Reproductive Technologies

Video Series: John Harris Defends Gene-Editing in Human Embryos

Novel gene editing technologies, such as CRISPR/Cas9, allow scientists to make very precise changes in the genome of human embryos. This could prevent serious genetic diseases in future children. But the use of gene editing in human embryos also raises questions: Is it safe? Should prospective parents be free to choose the genetic characteristics of their children? What if they want to use gene editing to have a deaf child, or a child with fair skin and blue eyes? Should gene editing be regulated globally, or should each country have their own legislation? In this interview with Katrien Devolder, John Harris (Professor Emeritus, University of Manchester &  Visiting Professor in Bioethics, King’s College London) answers these and other questions, and defends the view that we have the strongest moral obligation to gene-edit human embryos, not only to prevent disease but also for the purpose of enhancement.

Womb Transplants and Child-Centred Surrogacy

 

Julian Savulescu

Womb transplants are again in the news as Richard Paulson, president of the American Society for Reproductive Medicine (ASRM), said there was no reason to believe that the treatment could not work for transgender women at recent conference in Texas.

The ethical issues of performing a womb transplant for a transgender women are substantially the same as the issues facing ciswomen.

The most important ethical consideration in the UK for a womb transplant is distributive justice. Limited health care resources should not be used for womb transplants because there are more cost effective methods of assisted reproduction available. However if an individual wishes to use their own funds for such a procedure, they should be made aware of the risks (which are very significant), and the alternatives, such as surrogacy.

The best interests of the future child is another critical consideration. The moral status of the fetus is a topic of much debate. However, even if we consider abortion to be acceptable, and deny that the fetus has a moral status that accords it its own interests, in cases where the mother plans to carry the pregnancy to term, the fetus represents the future child who does of course have interests (albeit that they are to be weighed against the mother’s own interests, and that the mother is responsible for making decisions on their behalf).

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Good Enough Lives – Procreative Satisficence

By Dominic Wilkinson @Neonatalethics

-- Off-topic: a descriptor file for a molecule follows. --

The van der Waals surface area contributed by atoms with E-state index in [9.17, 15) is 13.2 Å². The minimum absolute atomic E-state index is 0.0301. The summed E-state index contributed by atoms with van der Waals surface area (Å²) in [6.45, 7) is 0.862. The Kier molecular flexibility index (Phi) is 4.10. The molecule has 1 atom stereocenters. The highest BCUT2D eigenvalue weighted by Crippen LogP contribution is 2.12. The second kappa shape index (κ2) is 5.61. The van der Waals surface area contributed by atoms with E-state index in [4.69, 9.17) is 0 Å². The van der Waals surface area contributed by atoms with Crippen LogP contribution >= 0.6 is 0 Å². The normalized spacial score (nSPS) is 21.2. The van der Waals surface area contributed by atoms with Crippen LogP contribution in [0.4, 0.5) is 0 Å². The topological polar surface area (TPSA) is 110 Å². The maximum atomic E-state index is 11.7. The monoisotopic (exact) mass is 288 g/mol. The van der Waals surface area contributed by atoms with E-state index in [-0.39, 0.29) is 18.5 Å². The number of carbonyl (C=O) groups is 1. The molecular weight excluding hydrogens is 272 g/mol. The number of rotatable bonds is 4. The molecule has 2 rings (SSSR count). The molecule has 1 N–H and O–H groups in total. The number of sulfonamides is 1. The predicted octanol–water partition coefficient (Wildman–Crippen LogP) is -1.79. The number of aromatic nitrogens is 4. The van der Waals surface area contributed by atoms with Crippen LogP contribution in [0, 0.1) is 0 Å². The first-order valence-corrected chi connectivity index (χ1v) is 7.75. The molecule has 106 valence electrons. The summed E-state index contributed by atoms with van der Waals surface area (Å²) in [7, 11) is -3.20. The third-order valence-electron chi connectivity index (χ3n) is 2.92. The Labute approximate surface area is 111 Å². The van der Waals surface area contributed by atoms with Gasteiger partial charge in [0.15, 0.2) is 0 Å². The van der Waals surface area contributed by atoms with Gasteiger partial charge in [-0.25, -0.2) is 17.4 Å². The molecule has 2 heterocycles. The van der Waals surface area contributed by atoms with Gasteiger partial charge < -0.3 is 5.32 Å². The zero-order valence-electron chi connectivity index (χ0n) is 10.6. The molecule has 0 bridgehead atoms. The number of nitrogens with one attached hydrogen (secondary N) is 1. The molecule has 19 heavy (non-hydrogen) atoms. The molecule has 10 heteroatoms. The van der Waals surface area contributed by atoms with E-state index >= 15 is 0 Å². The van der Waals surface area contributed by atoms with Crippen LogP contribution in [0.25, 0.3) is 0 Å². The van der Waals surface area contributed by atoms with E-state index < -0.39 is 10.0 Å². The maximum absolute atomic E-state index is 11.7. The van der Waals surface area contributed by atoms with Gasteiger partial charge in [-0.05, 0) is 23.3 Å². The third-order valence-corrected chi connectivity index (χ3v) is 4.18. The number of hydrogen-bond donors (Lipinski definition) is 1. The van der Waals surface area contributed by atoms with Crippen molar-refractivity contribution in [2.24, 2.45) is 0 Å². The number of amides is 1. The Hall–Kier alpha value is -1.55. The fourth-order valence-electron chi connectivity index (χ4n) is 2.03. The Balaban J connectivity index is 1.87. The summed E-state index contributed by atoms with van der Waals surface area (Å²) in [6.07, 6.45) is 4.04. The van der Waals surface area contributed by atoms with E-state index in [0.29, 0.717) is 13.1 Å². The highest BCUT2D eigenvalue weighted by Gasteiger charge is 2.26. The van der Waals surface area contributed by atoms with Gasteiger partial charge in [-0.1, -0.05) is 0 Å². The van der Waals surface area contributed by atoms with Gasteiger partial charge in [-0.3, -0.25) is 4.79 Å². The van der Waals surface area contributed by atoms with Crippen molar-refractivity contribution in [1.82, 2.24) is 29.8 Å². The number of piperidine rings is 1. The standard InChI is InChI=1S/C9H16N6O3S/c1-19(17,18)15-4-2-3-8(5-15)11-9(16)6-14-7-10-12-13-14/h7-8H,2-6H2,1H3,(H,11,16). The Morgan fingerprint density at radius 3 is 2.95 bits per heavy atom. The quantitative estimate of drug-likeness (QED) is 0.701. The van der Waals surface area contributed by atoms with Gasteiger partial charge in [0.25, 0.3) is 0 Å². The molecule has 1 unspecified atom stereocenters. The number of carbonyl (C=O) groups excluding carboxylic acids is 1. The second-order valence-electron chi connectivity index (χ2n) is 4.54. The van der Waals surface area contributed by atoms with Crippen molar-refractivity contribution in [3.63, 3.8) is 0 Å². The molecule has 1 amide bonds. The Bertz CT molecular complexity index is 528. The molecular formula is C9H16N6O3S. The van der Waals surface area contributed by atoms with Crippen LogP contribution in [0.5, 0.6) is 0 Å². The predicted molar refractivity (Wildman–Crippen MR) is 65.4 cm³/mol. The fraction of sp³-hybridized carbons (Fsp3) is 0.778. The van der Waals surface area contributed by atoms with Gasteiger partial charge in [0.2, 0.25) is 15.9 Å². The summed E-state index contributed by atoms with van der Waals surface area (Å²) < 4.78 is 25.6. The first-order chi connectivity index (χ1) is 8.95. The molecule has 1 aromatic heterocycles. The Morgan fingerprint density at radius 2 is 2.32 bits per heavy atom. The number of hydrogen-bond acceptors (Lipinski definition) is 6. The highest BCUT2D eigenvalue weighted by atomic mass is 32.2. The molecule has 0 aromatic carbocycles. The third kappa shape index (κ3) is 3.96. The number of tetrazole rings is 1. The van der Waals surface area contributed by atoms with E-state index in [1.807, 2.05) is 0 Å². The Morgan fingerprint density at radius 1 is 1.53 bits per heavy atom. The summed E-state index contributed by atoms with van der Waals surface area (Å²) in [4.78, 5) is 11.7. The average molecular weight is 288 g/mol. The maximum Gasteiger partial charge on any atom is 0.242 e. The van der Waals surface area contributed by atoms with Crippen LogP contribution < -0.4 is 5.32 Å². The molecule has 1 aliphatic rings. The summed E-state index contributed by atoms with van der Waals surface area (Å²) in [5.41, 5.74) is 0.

Should parents undertake prenatal testing? Is there a moral reason to prevent disability in your future child through embryo selection?

In a special Moral Philosophy Seminar yesterday evening, Professor Tom Shakespeare, from the University of East Anglia, gave a nuanced and multi-faceted argument against the arguments advanced by Julian Savulescu and Jeff McMahan in favour of embryo selection. In particular he attacked Julian’s Principle of Procreative Beneficence (PB)

Procreative Beneficence (shortened version): when considering different possible children, based on relevant available information, couples should select the child who is expected to have the best life*

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Four myths about IVF in older women

Dominic Wilkinson, @Neonatalethics

Reports that a 62-year-old Spanish woman has given birth after IVF treatment have led many to question whether there should be age limits with such treatment. Lina Alvarez, a doctor in north-west Spain, isn’t the oldest person to have had success with IVF. Earlier this year, in India, Daljinder Kaur is said to have given birth at the age of 72, prompting calls from the Indian Medical Council for a ban on fertility treatment in women over the age of 50.

In many countries where there is funding assistance for IVF there is a limit to obtaining treatment over a certain age. In Britain, for example, the bar is set at age 42. But Alvarez received private treatment. So why care about her age? And what business is it of the rest of us whether she has access to IVF?

There are several arguments that typically surface in debates about age and fertility treatment – and they are all deeply flawed. Continue reading

Should we prevent Zika microcephaly using birth control?

Dominic Wilkinson, University of Oxford, @Neonatalethics

The World Health Organisation is to hold an emergency meeting after considerable concern about the zika virus in South America. The epidemic has been of considerable concern particularly because it has been linked to microcephaly (unusually small heads) in newborn babies that can lead to potentially devastating brain problems.